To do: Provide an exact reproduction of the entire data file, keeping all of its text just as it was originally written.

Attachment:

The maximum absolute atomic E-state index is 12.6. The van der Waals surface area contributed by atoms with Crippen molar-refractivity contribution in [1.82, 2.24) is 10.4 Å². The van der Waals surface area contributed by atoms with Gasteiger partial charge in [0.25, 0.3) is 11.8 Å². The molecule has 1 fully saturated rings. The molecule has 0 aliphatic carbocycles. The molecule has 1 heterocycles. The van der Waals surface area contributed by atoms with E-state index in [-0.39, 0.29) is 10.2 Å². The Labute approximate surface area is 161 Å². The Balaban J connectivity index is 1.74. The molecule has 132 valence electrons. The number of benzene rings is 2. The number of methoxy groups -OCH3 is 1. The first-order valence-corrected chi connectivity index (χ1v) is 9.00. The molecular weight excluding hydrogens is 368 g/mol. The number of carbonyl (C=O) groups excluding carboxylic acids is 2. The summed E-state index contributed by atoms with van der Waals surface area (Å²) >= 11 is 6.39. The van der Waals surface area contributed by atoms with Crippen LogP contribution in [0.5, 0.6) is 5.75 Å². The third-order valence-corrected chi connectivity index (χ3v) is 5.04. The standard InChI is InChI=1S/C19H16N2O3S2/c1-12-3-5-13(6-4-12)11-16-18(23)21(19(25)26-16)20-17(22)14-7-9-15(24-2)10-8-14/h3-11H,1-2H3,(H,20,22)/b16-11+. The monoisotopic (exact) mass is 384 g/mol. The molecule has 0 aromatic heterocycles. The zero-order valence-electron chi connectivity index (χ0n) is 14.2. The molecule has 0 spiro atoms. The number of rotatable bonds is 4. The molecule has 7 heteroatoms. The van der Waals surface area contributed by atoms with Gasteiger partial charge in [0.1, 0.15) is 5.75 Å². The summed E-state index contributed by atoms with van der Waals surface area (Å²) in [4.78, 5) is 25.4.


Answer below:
The maximum absolute atomic E-state index is 12.6. The van der Waals surface area contributed by atoms with Crippen molar-refractivity contribution in [1.82, 2.24) is 10.4 Å². The van der Waals surface area contributed by atoms with Gasteiger partial charge in [0.25, 0.3) is 11.8 Å². The molecule has 1 fully saturated rings. The molecule has 0 aliphatic carbocycles. The molecule has 1 heterocycles. The van der Waals surface area contributed by atoms with E-state index in [-0.39, 0.29) is 10.2 Å². The Labute approximate surface area is 161 Å². The Balaban J connectivity index is 1.74. The molecule has 132 valence electrons. The number of benzene rings is 2. The number of methoxy groups -OCH3 is 1. The first-order valence-corrected chi connectivity index (χ1v) is 9.00. The molecular weight excluding hydrogens is 368 g/mol. The number of carbonyl (C=O) groups excluding carboxylic acids is 2. The summed E-state index contributed by atoms with van der Waals surface area (Å²) >= 11 is 6.39. The van der Waals surface area contributed by atoms with Crippen LogP contribution in [0.5, 0.6) is 5.75 Å². The third-order valence-corrected chi connectivity index (χ3v) is 5.04. The standard InChI is InChI=1S/C19H16N2O3S2/c1-12-3-5-13(6-4-12)11-16-18(23)21(19(25)26-16)20-17(22)14-7-9-15(24-2)10-8-14/h3-11H,1-2H3,(H,20,22)/b16-11+. The monoisotopic (exact) mass is 384 g/mol. The molecule has 0 aromatic heterocycles. The zero-order valence-electron chi connectivity index (χ0n) is 14.2. The molecule has 0 spiro atoms. The number of rotatable bonds is 4. The molecule has 7 heteroatoms. The van der Waals surface area contributed by atoms with Gasteiger partial charge in [0.1, 0.15) is 5.75 Å². The summed E-state index contributed by atoms with van der Waals surface area (Å²) in [4.78, 5) is 25.4.